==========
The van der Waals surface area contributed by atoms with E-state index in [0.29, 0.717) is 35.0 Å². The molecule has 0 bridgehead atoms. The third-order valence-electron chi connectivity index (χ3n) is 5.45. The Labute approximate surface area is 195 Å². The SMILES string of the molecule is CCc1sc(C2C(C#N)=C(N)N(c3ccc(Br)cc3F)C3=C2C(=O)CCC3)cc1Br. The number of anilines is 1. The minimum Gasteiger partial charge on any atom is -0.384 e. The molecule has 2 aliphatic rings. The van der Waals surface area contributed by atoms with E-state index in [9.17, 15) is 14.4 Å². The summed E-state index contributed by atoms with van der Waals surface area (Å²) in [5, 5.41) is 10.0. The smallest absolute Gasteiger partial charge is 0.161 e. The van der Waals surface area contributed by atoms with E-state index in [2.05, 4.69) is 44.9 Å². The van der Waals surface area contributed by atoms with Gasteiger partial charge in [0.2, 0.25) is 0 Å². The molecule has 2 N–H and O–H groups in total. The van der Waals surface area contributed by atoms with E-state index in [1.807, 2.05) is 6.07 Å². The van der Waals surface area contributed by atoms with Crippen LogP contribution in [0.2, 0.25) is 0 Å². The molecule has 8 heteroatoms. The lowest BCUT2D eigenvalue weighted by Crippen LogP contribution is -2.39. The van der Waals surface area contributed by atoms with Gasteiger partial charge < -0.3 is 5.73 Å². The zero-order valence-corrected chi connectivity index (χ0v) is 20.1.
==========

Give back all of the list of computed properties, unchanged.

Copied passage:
The van der Waals surface area contributed by atoms with E-state index in [0.29, 0.717) is 35.0 Å². The molecule has 0 bridgehead atoms. The third-order valence-electron chi connectivity index (χ3n) is 5.45. The Labute approximate surface area is 195 Å². The SMILES string of the molecule is CCc1sc(C2C(C#N)=C(N)N(c3ccc(Br)cc3F)C3=C2C(=O)CCC3)cc1Br. The number of anilines is 1. The minimum Gasteiger partial charge on any atom is -0.384 e. The molecule has 2 aliphatic rings. The van der Waals surface area contributed by atoms with E-state index in [9.17, 15) is 14.4 Å². The summed E-state index contributed by atoms with van der Waals surface area (Å²) in [5, 5.41) is 10.0. The smallest absolute Gasteiger partial charge is 0.161 e. The van der Waals surface area contributed by atoms with E-state index in [2.05, 4.69) is 44.9 Å². The van der Waals surface area contributed by atoms with Gasteiger partial charge in [0.2, 0.25) is 0 Å². The molecule has 2 N–H and O–H groups in total. The van der Waals surface area contributed by atoms with E-state index in [1.807, 2.05) is 6.07 Å². The van der Waals surface area contributed by atoms with Crippen LogP contribution in [0.2, 0.25) is 0 Å². The molecule has 8 heteroatoms. The lowest BCUT2D eigenvalue weighted by Crippen LogP contribution is -2.39. The van der Waals surface area contributed by atoms with Gasteiger partial charge < -0.3 is 5.73 Å². The zero-order valence-corrected chi connectivity index (χ0v) is 20.1.